Our study has several limitations. We had a relatively small sample of patients. However, the paired design of the study allowed us to minimize the influence of external factors and to find significant changes with this sample size. Our study does not account for the possible occurrence of other events that could influence gene expression during the evaluation period. The process of epileptogenesis starts long before the first seizure and continues during the disease course. This process could affect gene expression in the peripheral blood. The relatively low VPA dose received by study participants leaves open the possibility that the expressions of many genes were not influenced. On the other hand, the results probably reflect the gene expression profile in real clinical practice, when relatively low doses of VPA are used. Future studies should explore whether the use of higher VPA blood concentrations (e.g., VPA doses >1500 mg/d) significantly changes the gene expression profile. In this case, due to ethical issues, a different study design should be used, probably comparing gene expression in independent samples, such as patients treated with high VPA doses compared to patients treated with other antiepileptic drugs or healthy subjects. Another important limitation of our study was the absence of relevant clinical problems in our patients, besides epilepsy. It was not possible for us to correlate changes in gene expression with the potential side effects of the drug.
In conclusion, the findings of this study suggest that, at standard dosages, VPA modulates the expression of a surprisingly small number of genes. Further studies should be done to evaluate the effect of higher VPA dosages on gene expression. On the other hand, to avoid potential side effects of HDAC inhibition, we recommend that patients with epilepsy who are receiving this drug be treated with the lowest effective dose of VPA.
Conflict of Interest Statement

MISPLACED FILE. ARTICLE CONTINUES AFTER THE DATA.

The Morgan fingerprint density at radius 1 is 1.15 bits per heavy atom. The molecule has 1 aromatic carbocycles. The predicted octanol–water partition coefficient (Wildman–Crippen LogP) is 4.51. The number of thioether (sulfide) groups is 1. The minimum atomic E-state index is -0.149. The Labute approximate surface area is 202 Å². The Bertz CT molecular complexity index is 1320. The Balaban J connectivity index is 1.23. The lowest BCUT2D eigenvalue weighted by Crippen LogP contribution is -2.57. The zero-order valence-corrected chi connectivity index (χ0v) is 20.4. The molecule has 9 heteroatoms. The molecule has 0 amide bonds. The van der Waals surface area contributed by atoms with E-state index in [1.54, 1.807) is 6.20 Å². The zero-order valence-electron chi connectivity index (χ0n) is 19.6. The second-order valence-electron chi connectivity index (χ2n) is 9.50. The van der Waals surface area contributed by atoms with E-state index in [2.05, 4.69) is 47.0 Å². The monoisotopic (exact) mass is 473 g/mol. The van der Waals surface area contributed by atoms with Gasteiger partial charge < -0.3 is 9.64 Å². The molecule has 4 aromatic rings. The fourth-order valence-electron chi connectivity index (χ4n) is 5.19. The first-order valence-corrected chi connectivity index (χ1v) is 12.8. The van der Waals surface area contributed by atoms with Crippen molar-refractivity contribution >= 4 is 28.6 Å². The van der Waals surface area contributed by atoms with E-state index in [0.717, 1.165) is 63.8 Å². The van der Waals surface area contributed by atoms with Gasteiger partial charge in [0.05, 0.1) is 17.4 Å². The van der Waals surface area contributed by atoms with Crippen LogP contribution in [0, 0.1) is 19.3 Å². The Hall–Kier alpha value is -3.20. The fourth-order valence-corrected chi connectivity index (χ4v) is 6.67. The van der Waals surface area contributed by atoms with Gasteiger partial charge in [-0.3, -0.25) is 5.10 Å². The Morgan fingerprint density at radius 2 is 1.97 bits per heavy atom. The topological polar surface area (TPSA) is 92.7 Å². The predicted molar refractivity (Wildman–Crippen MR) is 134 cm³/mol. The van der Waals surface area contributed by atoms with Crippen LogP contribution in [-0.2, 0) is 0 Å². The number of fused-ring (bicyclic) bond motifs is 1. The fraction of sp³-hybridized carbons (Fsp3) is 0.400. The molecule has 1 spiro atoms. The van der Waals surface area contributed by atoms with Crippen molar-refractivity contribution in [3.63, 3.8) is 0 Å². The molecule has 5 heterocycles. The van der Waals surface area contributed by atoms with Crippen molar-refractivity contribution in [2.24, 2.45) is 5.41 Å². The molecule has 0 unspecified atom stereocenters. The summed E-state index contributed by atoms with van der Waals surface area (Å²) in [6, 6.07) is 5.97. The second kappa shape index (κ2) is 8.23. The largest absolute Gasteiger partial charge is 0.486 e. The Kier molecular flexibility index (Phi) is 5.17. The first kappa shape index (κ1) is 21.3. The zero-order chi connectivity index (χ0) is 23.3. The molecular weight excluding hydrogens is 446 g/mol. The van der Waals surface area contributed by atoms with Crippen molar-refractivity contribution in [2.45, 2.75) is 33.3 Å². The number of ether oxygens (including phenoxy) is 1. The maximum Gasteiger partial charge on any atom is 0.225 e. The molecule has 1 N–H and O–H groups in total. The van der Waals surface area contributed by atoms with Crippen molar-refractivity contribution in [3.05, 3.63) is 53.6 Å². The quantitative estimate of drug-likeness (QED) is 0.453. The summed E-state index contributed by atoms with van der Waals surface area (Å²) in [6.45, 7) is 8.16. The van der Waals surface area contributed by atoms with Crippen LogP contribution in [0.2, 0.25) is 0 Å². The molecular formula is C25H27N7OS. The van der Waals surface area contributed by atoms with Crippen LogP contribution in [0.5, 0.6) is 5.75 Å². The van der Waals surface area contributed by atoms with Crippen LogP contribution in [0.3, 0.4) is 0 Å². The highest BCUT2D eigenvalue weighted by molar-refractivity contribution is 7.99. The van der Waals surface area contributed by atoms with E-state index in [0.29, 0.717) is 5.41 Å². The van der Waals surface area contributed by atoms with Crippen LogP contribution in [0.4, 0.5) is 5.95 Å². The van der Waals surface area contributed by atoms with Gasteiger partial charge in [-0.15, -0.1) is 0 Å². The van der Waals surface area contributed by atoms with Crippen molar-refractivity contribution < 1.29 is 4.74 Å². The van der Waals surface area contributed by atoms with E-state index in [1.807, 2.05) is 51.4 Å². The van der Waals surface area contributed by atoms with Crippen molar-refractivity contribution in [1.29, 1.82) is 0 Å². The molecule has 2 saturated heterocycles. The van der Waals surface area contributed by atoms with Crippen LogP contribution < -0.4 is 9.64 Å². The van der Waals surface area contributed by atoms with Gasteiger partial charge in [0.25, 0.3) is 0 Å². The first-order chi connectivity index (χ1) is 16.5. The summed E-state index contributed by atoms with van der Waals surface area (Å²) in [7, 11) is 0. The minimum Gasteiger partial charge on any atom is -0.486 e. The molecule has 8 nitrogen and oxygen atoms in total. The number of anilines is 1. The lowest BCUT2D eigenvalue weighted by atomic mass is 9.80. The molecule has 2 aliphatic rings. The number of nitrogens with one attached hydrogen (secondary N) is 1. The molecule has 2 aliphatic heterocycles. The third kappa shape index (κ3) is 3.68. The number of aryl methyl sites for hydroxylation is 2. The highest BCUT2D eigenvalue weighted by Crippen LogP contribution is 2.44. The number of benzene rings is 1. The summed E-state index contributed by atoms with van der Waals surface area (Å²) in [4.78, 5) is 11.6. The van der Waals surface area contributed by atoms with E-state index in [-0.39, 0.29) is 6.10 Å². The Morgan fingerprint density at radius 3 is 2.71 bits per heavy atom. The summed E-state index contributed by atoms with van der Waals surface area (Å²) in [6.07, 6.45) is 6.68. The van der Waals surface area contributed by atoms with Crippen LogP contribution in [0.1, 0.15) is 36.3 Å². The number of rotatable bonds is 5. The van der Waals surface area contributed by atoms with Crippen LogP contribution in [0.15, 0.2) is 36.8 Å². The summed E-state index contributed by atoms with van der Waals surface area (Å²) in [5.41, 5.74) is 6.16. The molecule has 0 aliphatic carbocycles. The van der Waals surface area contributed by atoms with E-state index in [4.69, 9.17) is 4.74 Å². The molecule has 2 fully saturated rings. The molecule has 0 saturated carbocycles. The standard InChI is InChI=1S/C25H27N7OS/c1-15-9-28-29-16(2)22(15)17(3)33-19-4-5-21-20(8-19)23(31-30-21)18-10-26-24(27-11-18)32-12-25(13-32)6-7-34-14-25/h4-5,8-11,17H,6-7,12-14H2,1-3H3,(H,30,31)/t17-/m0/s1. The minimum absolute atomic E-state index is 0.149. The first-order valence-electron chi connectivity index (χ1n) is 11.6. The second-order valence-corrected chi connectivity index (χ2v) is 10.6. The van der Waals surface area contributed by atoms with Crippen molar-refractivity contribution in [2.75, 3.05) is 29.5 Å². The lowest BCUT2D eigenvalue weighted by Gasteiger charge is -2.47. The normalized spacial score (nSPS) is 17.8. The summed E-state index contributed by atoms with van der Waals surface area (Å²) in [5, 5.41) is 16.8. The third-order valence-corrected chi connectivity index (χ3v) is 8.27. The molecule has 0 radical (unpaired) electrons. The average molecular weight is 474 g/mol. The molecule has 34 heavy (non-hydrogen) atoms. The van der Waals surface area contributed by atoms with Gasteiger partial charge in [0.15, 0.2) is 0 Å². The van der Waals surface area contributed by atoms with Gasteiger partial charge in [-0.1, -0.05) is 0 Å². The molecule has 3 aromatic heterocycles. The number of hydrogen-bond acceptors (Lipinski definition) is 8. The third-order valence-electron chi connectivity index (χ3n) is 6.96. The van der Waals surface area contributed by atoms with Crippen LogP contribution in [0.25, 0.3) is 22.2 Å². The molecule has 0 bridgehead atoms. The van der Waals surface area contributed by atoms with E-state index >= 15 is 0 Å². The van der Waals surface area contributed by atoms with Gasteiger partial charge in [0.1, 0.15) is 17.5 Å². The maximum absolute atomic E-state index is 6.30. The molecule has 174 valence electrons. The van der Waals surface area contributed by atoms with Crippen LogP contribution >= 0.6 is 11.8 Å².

The authors declare that the research was conducted in the absence of any commercial or financial relationships that could be construed as a potential conflict of interest.
This study was supported by the Estonian Science Foundation (grant no. 9309). The authors thank Marilin Ivask for her assistance in functional analyses of gene expression.
HDAC, histone deacetylase; VPA, valproic acid.
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Keywords: valproic acid, valproate, gene expression, epilepsy, teratogenicity
Citation: Rakitin A, Kõks S, Reimann E, Prans E and Haldre S (2015) Changes in the peripheral blood gene expression profile induced by 3 months of valproate treatment in patients with newly diagnosed epilepsy. Front. Neurol. 6:188. doi: 10.3389/fneur.2015.00188
Received: 07 May 2015; Accepted: 13 August 2015;
Published: 31 August 2015
Edited by:Jeremy Daniel Slater, University of Texas Medical School at Houston, USA
Reviewed by:Abhay Sharma, Council of Scientific and Industrial Research, India
Nigel C. K. Tan, National Neuroscience Institute, Singapore
Copyright: © 2015 Rakitin, Kõks, Reimann, Prans and Haldre. This is an open-access article distributed under the terms of the Creative Commons Attribution License (CC BY). The use, distribution or reproduction in other forums is permitted, provided the original author(s) or licensor are credited and that the original publication in this journal is cited, in accordance with accepted academic practice. No use, distribution or reproduction is permitted which does not comply with these terms.
*Correspondence: Aleksei Rakitin, Department of Neurology and Neurosurgery, Tartu University Hospital, Puusepp Street 8H, Tartu 51014, Estonia, firstname.lastname@example.org